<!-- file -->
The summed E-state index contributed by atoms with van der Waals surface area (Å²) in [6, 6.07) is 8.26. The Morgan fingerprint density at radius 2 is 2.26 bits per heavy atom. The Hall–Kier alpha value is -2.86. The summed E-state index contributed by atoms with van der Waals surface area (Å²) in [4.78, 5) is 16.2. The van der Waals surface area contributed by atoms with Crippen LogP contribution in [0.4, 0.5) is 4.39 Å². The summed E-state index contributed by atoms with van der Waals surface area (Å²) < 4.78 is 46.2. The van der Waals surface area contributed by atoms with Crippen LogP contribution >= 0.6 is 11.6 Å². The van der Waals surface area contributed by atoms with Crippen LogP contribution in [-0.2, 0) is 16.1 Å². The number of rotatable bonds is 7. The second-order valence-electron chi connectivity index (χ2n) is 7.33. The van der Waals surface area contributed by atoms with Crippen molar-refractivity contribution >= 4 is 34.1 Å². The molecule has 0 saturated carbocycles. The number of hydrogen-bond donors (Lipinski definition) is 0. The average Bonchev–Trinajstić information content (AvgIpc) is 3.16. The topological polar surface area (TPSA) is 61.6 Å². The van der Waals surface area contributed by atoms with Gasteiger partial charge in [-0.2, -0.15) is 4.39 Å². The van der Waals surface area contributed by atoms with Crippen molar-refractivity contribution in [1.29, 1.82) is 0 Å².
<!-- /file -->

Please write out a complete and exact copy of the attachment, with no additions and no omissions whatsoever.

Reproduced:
The summed E-state index contributed by atoms with van der Waals surface area (Å²) in [6, 6.07) is 8.26. The Morgan fingerprint density at radius 2 is 2.26 bits per heavy atom. The Hall–Kier alpha value is -2.86. The summed E-state index contributed by atoms with van der Waals surface area (Å²) in [4.78, 5) is 16.2. The van der Waals surface area contributed by atoms with Crippen LogP contribution in [0.4, 0.5) is 4.39 Å². The summed E-state index contributed by atoms with van der Waals surface area (Å²) < 4.78 is 46.2. The van der Waals surface area contributed by atoms with Crippen LogP contribution >= 0.6 is 11.6 Å². The van der Waals surface area contributed by atoms with Crippen LogP contribution in [-0.2, 0) is 16.1 Å². The number of rotatable bonds is 7. The second-order valence-electron chi connectivity index (χ2n) is 7.33. The van der Waals surface area contributed by atoms with Crippen molar-refractivity contribution >= 4 is 34.1 Å². The molecule has 0 saturated carbocycles. The number of hydrogen-bond donors (Lipinski definition) is 0. The average Bonchev–Trinajstić information content (AvgIpc) is 3.16. The topological polar surface area (TPSA) is 61.6 Å². The van der Waals surface area contributed by atoms with Gasteiger partial charge in [-0.2, -0.15) is 4.39 Å². The van der Waals surface area contributed by atoms with Crippen molar-refractivity contribution in [1.29, 1.82) is 0 Å².